Search - List of Books by Forrest McDonald
Forrest McDonald (born January 7, 1927), is an American historian who has written extensively on the early national period, on republicanism, and on the presidency. He is considered a leading conservative scholar.
Total Books: 39
McDonald was born in Orange, Texas. He took his B.A. and Ph.D. degrees (1955) from the University of Texas at Austin, where he studied with Fulmer Mood. He taught at Brown University (1959–67), Wayne State University (1967–76), and the University of Alabama (1976–2002), and is now retired from teaching.
In We The People: The Economic Origins of the Constitution he argued that Charles A. Beard (in his book An Economic Interpretation of the Constitution of the United States) had misinterpreted the economic interests involved in writing the Constitution. Instead of just two interests, landed and mercantile, which conflicted, there were three dozen identifiable interests that forced the delegates to bargain.
McDonald along with the late Grady McWhiney, has presented the "Celtic hypothesis" stating that the distinctiveness of Southern culture derives largely from the majority of the Southern population being descendants of Celtic herdsmen while the majority of the Northern population was the descendants of farmers.
In 1987, the 200th anniversary of the United States Constitution, the National Endowment for the Humanities (NEH) selected McDonald for the Jefferson Lecture, the U.S. federal government's highest honor for achievement in the humanities. His lecture was entitled "The Intellectual World of the Founding Fathers." In a New York Times article after his selection, McDonald was quoted as saying that the federal government had "lost its capacity to protect people in life, liberty and property, to provide for the common defense, or to promote the general welfare." However, in interviews and in his Jefferson Lecture, McDonald opposed the idea of a new constitutional convention: in part because he felt that such a convention would become a "runaway" and a "catastrophe"; in part because he thought the inefficiency of the American government was a saving virtue limiting its capacity for oppression; and in part because he felt that in the present day it would be impossible to assemble a group as capable as the 55 delegates who attended the Constitutional Convention of 1787, which took place in an era McDonald called "America's Golden Age, the likes of which we shall not see again."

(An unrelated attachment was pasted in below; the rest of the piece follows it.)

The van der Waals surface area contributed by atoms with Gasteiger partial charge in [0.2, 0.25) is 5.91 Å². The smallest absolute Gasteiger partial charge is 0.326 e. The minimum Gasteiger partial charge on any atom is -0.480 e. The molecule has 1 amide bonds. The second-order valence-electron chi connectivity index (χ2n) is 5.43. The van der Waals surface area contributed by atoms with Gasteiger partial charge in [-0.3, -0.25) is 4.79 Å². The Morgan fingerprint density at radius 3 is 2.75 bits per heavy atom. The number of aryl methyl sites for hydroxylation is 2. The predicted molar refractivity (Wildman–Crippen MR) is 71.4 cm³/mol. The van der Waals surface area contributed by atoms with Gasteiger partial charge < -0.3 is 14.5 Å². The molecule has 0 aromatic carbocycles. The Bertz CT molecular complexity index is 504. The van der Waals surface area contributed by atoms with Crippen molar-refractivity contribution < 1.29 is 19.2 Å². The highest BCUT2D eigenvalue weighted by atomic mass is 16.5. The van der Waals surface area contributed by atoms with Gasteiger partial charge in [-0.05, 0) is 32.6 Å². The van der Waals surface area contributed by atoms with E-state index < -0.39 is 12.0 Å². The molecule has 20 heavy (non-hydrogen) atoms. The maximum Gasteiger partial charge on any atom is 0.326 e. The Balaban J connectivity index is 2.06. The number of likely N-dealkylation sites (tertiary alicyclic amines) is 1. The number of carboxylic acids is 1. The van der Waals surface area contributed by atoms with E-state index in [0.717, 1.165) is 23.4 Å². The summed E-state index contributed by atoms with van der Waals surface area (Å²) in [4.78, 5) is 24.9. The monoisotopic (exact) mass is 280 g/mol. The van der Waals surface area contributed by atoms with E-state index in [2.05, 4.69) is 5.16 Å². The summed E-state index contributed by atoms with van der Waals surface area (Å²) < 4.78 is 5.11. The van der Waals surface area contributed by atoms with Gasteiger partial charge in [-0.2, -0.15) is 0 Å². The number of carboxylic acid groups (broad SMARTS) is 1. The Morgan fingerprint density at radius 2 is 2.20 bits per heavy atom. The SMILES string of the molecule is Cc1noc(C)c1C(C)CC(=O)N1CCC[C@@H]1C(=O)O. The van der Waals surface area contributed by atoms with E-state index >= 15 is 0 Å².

McDonald's lecture was later described by the noted conservative historian George H. Nash as "a luminous introduction to the intellectual world of the Founding Fathers." However, McDonald faced criticism for not acknowledging the imperfection of slavery in the original constitutional framework. The New York Times pointedly noted that on the same day as McDonald's Jefferson Lecture, U.S. Supreme Court Justice Thurgood Marshall gave a speech criticizing "complacent belief" in the perfection of the Constitution, given the stain of slavery. The Times quoted McDonald's answer that at the time of the Constitutional Convention, "Slavery was a fact. It had simply not crossed many people's intellectual or moral horizons to question it," and his further comment, "The condition of the French peasants was far worse than that of the American slaves, and that was heaven compared to the Russian serf."
"The Intellectual World of the Founding Fathers" was republished in the essay collection, Requiem: Variations on Eighteenth-Century Themes. In a 1994 interview, McDonald noted that at the time he was selected for the Jefferson Lecture, he was on record in favor of abolishing the NEH, so he had refused to accept the $10,000 award that went with the honor, although he had not made this refusal public at the time. In the same interview, asked about his political views, McDonald described himself simply as a "conservative"; when the interviewer followed up by asking, "How conservative?" McDonald responded, "Paleo."